Cambodian officials are reportedly mulling over measures to restrict tourist access to Angkor Wat Temple, in an effort to prevent its further deterioration. The ravages of nature over time and the water table have taken a toll on the UNESCO listed World Heritage site, putting some at risk and further weakening their â€œstructural integrity,â€ said experts from UNESCO.
– Angkor: A Tour of the Monuments by T. Zephir
– Angkor: Cambodia’s Wondrous Khmer Temples, Fifth Edition (Odyssey Illustrated Guide) by D. Rooney
– The Site of Angkor (Images of Asia) by J. Dumarcay and M. Smithies
26 March 2007 (New Straits Times) – A 16th century tomb belonging to a Malay general is in risk of being swept away due to flooding of a nearby river.
Tomb â€˜may get swept awayâ€™
A tomb, believed to be that of a senior general of Johorâ€™s Sultan Mahmud Shah II, which is located on the banks of Sungai Linggi here, is in danger of being swept away by the river if no preservation work is done immediately.
The tomb, which the locals believe is the resting place of Datuk Maharajalela Sheikh Ahmad Hussein, is one of three originally located there.
“The other two tombs have been swept away by the river. If nothing is done to this tomb soon, it will suffer the same fate,” said Kamaruzzaman Abdullah, 65, who has lived in the area for many years.
Kamaruzzaman, who accompanied the New Straits Times to the tomb, said the two tombs belong to relatives of Sheikh Ahmad Hussein.
The three tombs, known to locals as Makam Bukit Tiga, date back to the 16th century.
26 March 2007 (The Nation) – A mention about an archaeology paper to be presented at a three-day anthropological seminar in Thailand and the state from 28 to 30 March.
Three-day seminar examines state of the nation
With the Thai state facing various problems such as border lands, stateless people and conflict in the predominantly Muslim deep South, about 300 scholars will share their views on the situation at a three-day anthropological seminar titled “State: From daily life’s point of view” this week.
A discourse on the construction of national history will also be among the topics of discussion at the seminar, to be held from Wednesday to Friday at the Princess Maha Chakri Sirindhorn Anthropology Centre.
Pipad, who has been studying the history and archaeology of Mae Hong Son, found that in the process of constructing a national history, Thailand adopts some non-Thai ethnic groups as part of the nation while neglecting others whose histories do not fit in with the national history.
“As a result, these latter groups are finally constructed as the stateless people,” he wrote.
A new link added to the Resource page, although the entity linked to is definitely not new at all! The Journal of the Malaysian Branch of the Royal Asiatic Society (JMBRAS) remains one of the few journals that regularly publishes papers about archaeology in Malaysia. About the society itself:
The Malaysian Branch of the Royal Asiatic Society (henceforth called the Society) is a learned society devoted to the task of collecting, recording and diffusing information about Malaysia, Singapore and Brunei. Its primary objective is to promote a greater interest in the study of the region, and to this end, it publishes a journal and carries out other scholarly activities.A brainchild of a group of colonial administrators, the Society has since 4 November 1877 enjoyed the patronage of top-ranking officials like the Governors of the Straits Settlements, Prime Ministers of Malaysia and Singapore and the Sultan of Brunei. Among its council members are distinguished officials and academicians, ranging from Sir Frank A. Swettenham, Sir Richard Winstedt and H.N. Ridley of the colonial government to Tan Sri Nik Ahmed Kamil and Tun Mohamed Suffian bin Hashim of the Malaysian government and to academicians like Dr. Alastair Lamb, Professor Wang Gungwu and Professor S. Arasaratnam of the University of Malaya.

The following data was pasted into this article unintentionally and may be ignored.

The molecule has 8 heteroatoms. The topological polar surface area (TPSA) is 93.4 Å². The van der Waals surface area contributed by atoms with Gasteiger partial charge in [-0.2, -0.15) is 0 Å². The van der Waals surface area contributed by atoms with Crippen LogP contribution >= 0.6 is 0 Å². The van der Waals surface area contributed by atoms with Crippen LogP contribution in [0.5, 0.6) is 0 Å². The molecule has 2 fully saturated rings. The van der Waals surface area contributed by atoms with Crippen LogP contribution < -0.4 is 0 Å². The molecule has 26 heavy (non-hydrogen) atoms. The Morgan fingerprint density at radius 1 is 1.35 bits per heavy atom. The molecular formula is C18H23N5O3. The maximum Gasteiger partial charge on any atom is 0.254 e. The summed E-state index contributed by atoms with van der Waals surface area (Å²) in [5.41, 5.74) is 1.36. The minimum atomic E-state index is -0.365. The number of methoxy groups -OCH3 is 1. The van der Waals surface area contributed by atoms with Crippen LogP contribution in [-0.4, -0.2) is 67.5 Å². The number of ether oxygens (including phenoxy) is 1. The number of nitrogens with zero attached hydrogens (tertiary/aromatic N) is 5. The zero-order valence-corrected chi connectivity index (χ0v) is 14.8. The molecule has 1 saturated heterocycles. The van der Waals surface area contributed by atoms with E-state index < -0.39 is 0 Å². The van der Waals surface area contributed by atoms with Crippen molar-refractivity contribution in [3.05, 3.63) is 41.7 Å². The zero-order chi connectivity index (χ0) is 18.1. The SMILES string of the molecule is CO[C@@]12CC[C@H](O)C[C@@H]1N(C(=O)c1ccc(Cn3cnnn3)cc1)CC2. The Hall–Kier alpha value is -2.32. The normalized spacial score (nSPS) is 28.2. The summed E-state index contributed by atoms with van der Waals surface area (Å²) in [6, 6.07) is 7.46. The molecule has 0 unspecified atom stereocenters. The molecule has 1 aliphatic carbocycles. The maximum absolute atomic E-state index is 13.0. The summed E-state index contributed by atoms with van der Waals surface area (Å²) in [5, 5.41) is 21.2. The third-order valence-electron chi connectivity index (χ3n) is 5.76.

One can purchase a reprints and monographs from the Society’s website.
24 March 2007 (Jakarta Post) – I’ve just been reading about the Kadiri (Kediri) kingdom, which existed between the 11 and 13 centuries. King Prabu Joyoboyo might correspond with the King Sri Maharaja Sang Jayabhaya Sri Vermesvara, who reigned between 1134 – 1144, under whom the Kediri Kingdom reached its height. The rest of the article describes peculiarities of the Tondowongso site, in particular some exceptional statues that have been uncovered and their placement in the excavated temple complex that seem to differ from the other regional temples of the same period.
Kediri archeological discovery offers clues on ancient kingdom
Recent archeological discoveries at a Tondowongso excavation site in the East Java town of Kediri have opened the possibility that the once-glorious Kadiri Kingdom was located in a nearby region.
West of Gayam village in Pagu district, archeologists also discovered the personal remnants of Kadiri King Prabu Joyoboyo. Archeologists believe the site, said to be a temple, which has since been converted into a meditation area by locals, is closely linked with Gayam village.
An epigraphist at BP3, Ririet Suryandani, said a toponymic analysis could be used to uncover the exact location of the Kadiri Kingdom.
“We can determine the exact location of the kingdom from studying the hundreds of historical statues found,” said Ririet at the excavation site.
Ririet believes the discovery of an ancient inscription at the Tondowongso site could also explain the function, name and purpose of the historical building, adding it could be presented in various forms, such as on an encrypted stone, bronze or gold plate.
22 March 2007 (Viet Nam Net Bridge) – It may sound confusing: cannons are excavated from Binh Thuan province, the museum buys them in the open market and sells them back to the said province. It would seem that there is no automatic protection over archaeological discoveries – a case of finder’s keepers?
Binh Thuan to buy back 12 ancient cannons
The HCM City-based Museum of History plans to sell to the southern province of Binh Thuan 12 of the 24 cannons from the Nguyen Dynasty unearthed in Binh Thuan in 2005.